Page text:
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# Point & Go Figure

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One of the oldest bits of market wisdom around is, "Never enter a trade without knowing your downside." Just as important, however, is recognizing what your potential upside is.

One of the advantages of using point & figure charts for context is that they can define clear support and resistance levels, clear buy and sell signals, and a framework for estimating both potential upside, and potential downside.

The easiest and most popular way to measure upside, or downside as the case may be, is through the orthodox vertical price objective. It is a simple mathematical calculation that can be applied to all new point & figure signals, basically creating a risk/reward ratio comparing the price objective to the nearest sell signal, or what is deemed the most significant sell signal.

An upside price objective is calculated by counting the number of Xs to the right of the low point on the chart after a new buy signal has been generated. Let's look at an example using Johnson & Johnson (JNJ).

The first new buy signal off the chart low occurred in January 2004. the column of Xs is highlighted in green below.

Johnson & Johnson (JNJ)
(Chart courtesy Dorsey, Wright & Associates)

To calculate a price objective count the number of Xs in the column to the right of a chart low that contains a new buy signal. In this case, there are five Xs. Multiply that number by three (which is the reversal method employed since it requires a three-box move to cause a reversal), and then multiply that number by the box size being used (in this case each box represent 1 point.

Formula: Number of Xs (5) * 3 * box size (1) = 15

To determine a price objective, add that number, in this case 15, to the value of the first (lowest) X in the column that contains the buy signal. In the JNJ example, the first (lowest) X in the column used to initiate the count is 50. 15+50 = 65, so that is potential upside price objective.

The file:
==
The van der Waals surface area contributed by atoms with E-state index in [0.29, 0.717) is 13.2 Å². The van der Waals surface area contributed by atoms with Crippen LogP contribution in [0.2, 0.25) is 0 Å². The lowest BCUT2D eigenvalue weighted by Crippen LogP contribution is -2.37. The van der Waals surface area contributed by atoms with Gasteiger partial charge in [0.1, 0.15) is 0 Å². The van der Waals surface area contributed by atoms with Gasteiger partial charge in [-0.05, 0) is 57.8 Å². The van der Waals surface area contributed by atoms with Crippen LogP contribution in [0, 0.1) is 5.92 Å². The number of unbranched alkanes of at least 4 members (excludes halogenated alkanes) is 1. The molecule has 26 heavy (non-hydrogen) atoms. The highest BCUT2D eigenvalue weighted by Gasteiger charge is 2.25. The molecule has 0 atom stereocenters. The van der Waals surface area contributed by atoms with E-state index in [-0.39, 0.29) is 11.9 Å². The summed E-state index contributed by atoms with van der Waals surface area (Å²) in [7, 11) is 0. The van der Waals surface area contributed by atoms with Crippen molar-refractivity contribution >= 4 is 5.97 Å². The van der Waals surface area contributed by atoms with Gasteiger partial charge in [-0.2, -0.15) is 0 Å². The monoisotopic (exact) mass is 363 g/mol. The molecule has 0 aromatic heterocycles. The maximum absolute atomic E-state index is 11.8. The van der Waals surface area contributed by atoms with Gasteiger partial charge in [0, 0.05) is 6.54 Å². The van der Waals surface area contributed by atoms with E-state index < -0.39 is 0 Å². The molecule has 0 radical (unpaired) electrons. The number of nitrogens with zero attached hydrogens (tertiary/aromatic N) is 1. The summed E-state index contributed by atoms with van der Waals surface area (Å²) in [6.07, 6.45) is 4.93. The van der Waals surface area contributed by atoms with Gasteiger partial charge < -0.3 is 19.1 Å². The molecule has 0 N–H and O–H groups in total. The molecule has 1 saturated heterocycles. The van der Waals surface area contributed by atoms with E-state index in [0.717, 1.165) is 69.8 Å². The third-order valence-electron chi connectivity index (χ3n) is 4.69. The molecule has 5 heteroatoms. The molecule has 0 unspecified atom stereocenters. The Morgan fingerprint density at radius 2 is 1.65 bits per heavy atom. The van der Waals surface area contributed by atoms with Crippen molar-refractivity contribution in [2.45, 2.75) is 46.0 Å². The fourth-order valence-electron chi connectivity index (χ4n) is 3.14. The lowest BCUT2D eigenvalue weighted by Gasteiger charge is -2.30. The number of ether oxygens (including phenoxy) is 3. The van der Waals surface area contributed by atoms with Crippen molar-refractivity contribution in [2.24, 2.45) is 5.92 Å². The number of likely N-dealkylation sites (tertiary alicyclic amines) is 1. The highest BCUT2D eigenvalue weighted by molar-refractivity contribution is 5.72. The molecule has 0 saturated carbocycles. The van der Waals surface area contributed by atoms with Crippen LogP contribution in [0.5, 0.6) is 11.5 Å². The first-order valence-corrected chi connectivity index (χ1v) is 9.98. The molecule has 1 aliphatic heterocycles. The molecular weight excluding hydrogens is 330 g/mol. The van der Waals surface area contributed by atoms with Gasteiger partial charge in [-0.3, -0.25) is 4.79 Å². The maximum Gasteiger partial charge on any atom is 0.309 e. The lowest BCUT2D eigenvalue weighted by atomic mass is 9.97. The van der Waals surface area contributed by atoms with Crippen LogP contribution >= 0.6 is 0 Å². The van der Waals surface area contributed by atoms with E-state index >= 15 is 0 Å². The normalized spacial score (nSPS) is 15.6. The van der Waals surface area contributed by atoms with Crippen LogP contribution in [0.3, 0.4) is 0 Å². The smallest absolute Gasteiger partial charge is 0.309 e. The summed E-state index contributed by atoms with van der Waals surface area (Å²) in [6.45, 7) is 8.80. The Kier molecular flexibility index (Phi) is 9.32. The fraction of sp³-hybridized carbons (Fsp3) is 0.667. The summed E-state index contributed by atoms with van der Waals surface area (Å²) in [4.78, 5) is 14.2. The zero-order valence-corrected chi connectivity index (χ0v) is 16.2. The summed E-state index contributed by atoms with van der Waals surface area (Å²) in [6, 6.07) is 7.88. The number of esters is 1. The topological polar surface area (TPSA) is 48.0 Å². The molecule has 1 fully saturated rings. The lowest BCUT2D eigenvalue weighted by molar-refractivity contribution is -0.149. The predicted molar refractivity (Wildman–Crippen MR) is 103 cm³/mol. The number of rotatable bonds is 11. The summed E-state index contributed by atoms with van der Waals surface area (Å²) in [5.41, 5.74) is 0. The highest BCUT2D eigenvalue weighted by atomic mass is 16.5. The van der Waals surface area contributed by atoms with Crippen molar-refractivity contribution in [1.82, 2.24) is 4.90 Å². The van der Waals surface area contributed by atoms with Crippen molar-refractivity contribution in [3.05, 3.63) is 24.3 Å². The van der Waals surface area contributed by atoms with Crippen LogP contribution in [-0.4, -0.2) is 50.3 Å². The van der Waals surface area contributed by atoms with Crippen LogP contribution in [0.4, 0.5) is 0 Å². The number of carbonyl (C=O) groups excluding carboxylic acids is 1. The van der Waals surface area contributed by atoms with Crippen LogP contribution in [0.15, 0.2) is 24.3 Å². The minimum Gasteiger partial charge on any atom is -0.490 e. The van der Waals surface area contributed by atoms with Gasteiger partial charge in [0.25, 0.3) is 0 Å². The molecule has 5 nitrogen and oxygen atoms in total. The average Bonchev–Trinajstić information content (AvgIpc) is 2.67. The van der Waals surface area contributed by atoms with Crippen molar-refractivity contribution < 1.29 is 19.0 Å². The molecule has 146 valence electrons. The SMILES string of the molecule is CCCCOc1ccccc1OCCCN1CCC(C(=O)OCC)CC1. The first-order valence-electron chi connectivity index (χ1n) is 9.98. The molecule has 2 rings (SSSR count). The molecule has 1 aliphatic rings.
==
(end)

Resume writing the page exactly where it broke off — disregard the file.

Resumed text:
A few things to notice about the JNJ price objective.
1) Since the objective was calculated, JNJ has not given a new sell signal.
2) The price objective was achieved, and even exceeded.
3) JNJ pulled back to 50 after the initial buy signal, providing a better entry point for a patient trader or investor.
4) The chart shows a clear support level at 49, 48 would have broken a triple bottom, which allows one to view the potential upside (65) relative to the first potential breakdown (48) that would allow one to determine that the position is not working as planned.

The second point is important. Price objectives are not written in stone. The price objective for JNJ was achieved, even exceeded, before the most recent pullback. This is a case where the new buy signal, and patient entry, worked out well.

There are just as many cases where the trade or investment may not work out so well. In trade management, and even investment management, this is critical because it helps a trader exit positions that are not working, and stay in positions that are working. Too often investments are nothing more than trades gone bad, the antithesis of one of Toddo's favorite maxims: Don't let your investments be trades gone bad.

While upside price objectives are a relatively simple calculation, the folks at Dorsey, Wright actually take it a step further and automatically calculate price objectives on all charts in their database, a nice feature for someone who doesn't have the time to calculate price objectives by hand.

Tomorrow we will look at how downside objectives are calculated.

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No positions in stocks mentioned.

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